Town historians make preservation strategy
Historical societies today, Stiers said, are facing a number of challenges, including shrinking audiences, building maintenance, getting and keeping volunteers, meeting standards for collection care, getting funds for acquisition and conservation of materials, and access to and use of computer- and web-based systems.Landscapes and buildings are at risk and village centers are losing their vitality, particularly in the North Country, because there aren't enough models around showing how to reuse old buildings, Stier said. People see their land as their nest egg, their retirement.
She urged attendees to be open to new ways of doing things."Don't assume that systems in place now are the best they could be. By nature, we're historians, we think how things have always been done as the best way, and we're losing people."There was a lot of discussion about the lack of interest by local people, and why.There didn't seem to be an easy answer to getting locals interested and involved.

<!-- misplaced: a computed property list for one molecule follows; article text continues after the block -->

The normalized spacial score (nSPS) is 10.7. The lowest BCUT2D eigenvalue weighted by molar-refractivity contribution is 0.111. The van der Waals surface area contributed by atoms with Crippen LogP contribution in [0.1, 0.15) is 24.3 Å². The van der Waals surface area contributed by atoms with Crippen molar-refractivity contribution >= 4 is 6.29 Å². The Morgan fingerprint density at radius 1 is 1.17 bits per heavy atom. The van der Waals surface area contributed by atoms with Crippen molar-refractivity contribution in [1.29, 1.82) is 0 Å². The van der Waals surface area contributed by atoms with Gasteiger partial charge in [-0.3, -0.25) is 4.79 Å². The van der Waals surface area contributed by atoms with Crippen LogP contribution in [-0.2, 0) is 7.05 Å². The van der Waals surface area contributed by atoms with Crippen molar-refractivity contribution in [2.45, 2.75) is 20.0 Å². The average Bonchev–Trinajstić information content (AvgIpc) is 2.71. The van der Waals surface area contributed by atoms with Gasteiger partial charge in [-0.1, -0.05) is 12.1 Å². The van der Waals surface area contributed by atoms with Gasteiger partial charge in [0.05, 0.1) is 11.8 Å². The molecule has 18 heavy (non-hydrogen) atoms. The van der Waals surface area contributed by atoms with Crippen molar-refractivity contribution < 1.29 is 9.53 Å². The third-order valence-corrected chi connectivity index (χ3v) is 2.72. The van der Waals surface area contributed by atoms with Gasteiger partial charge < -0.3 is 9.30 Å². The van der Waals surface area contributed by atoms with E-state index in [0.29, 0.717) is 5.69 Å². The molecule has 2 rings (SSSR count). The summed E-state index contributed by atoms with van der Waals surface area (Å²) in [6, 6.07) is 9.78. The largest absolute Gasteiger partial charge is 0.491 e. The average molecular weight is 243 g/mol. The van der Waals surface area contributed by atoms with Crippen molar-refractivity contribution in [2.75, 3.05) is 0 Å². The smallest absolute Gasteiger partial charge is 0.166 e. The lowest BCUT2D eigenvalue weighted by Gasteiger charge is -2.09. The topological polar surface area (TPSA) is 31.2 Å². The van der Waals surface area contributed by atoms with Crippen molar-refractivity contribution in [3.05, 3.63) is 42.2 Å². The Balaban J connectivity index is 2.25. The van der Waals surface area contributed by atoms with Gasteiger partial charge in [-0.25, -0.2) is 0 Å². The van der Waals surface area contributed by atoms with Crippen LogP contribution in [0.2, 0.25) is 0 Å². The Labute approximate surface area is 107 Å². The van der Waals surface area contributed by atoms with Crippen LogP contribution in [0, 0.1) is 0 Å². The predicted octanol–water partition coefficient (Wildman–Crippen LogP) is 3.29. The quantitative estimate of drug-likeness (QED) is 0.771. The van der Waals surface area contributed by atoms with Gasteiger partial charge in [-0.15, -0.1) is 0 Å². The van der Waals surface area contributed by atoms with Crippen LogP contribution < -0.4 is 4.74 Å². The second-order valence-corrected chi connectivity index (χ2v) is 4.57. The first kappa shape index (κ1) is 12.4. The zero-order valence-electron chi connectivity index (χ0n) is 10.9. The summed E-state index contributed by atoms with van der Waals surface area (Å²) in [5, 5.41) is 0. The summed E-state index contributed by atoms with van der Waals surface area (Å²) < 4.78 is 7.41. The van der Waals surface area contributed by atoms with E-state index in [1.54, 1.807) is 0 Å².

The structures in a town are important for a number of reasons, Stier said. They provide a sense of place and pride, neighborhood identity and attract tourism.
A row of similar houses was probably housing for mill workers. A train station probably meant it was a transportation hub.
There are a number of tools that can help a town with preservation, including a municipal master plan, historical resources survey, a demolition review ordinance, designation on the state or national Register of Historic Places, heritage districts, zoning and tax incentives.
They also work to help restore downtowns.
There are new tools coming as well. Neighborhood heritage districts are regulatory, but usually less stringent, and form-based codes regulate the shape of buildings."You have to know what you want to save," Stier said. "You can't save everything."